by Eugene Lim
Looking up at Zwe Mon’s The Gaze (2013), it’s hard not to be struck by the strange proportions of its subject: a heavy-lidded woman stretched vertically across the canvas, glowering. She’s off-center; the viewer searches for balance, travelling up an elongated torso and returning to her face. But her eyes are downcast. She barely meets our gaze.
The painting is emblematic of the rest of the exhibition, titled Altered State: Painting Myanmar in a Time of Transition. Curated and presented by Ian Holliday (Vice-President and Pro-Vice-Chancellor, University of Hong Kong) from the Thukhuma Collection, it features 35 paintings by 35 Myanmar artists. All were painted during the transition period of 2011, when a military-backed civilian government replaced oppressive rule by military junta, and the country once famous for its seclusion re-entered the world stage. None of the portraits look the viewer in the eyes, yet it’s impossible to resist their pensive expressions. They recall the tentative spark of recognition in someone viewing a long-forgotten face.
None of these paintings would have existed even a couple of years ago. Colors such as white, red, or black were discouraged, and political paintings like Aung Soe Min’s Crisis of Buddhism (2013) or Min Zaw’s Ordinary People (2012) would have been banned outright. Professor Holliday notes that this is why abstraction is missing from the collection; prolonged isolation and government suspicion of hidden messages have led Myanmar artists to avoid such techniques.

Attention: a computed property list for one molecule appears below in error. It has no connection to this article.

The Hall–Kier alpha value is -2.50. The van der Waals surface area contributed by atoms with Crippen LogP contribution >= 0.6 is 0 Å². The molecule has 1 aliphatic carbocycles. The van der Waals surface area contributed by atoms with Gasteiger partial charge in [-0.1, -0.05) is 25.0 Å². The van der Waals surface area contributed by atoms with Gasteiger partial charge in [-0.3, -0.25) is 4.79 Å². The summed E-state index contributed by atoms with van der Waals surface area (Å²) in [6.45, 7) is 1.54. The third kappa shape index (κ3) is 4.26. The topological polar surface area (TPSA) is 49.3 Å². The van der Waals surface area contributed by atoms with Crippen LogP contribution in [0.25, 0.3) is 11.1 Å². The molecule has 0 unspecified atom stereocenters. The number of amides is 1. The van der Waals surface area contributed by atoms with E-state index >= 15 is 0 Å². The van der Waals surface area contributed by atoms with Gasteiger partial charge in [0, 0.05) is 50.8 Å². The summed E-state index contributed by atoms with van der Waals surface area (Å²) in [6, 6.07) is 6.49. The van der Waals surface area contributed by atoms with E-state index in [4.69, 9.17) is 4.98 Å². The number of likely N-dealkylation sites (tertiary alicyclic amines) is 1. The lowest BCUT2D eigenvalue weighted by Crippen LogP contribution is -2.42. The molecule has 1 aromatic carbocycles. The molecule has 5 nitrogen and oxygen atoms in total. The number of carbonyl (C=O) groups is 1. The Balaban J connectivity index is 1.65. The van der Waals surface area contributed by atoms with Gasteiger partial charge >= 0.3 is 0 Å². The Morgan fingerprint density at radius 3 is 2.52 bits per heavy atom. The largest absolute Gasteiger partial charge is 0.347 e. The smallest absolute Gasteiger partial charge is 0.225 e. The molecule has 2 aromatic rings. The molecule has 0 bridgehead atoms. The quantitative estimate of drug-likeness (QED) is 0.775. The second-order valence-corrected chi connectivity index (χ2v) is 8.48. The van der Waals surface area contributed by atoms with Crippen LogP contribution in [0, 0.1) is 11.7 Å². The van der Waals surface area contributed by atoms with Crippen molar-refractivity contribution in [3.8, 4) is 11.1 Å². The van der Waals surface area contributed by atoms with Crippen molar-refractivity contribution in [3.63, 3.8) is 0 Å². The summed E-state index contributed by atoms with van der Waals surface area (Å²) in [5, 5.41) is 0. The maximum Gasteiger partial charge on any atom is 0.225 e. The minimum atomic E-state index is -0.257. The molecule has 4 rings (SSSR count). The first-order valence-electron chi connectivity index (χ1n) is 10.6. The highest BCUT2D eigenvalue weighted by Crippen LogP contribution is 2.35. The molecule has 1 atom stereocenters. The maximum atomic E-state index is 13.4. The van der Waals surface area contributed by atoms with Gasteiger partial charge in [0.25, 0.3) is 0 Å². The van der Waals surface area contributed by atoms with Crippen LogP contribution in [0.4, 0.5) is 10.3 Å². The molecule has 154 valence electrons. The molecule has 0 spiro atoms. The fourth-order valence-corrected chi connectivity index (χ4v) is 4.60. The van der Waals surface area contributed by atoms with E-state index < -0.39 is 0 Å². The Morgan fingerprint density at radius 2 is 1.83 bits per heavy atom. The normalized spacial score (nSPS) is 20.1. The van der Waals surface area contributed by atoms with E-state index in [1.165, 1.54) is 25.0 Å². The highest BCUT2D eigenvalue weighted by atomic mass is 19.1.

Nevertheless, the exhibition resists exploiting the country’s history of political repression or dwelling on gloomy context. The paintings burst with color and life, portraying everything from the everyday scenes of Yangon Lives (Su Eaindra, 2015) to dramatic ceremonies in Novitiation Ceremony (Satt Aung, 2013). These works celebrate a vibrant, up-and-coming society with a rich history of anti-colonial struggle. Above all, there is a sense of movement.
Phyu Hnin Lwin (SM ’18), who worked on the exhibition, hopes that the exhibition will “will trigger fresh thinking about Myanmar’s transition to democracy, away from aged perspectives .” Indeed, the show re-introduces a misunderstood nation and brings the viewer face to face with the art of its people. For now, the painted figures—much like Myanmar itself—appear to reject the foreigner’s gaze. Yet perhaps at some point, and on more equitable footing, we will look them in the eyes.
Altered State: Painting Myanmar in a Time of Transition will be held at Maya’s Room, Silliman College, from February 24-29. The exhibition is jointly hosted by the Alliance for Southeast Asian Students and the Council on Southeast Asia Studies.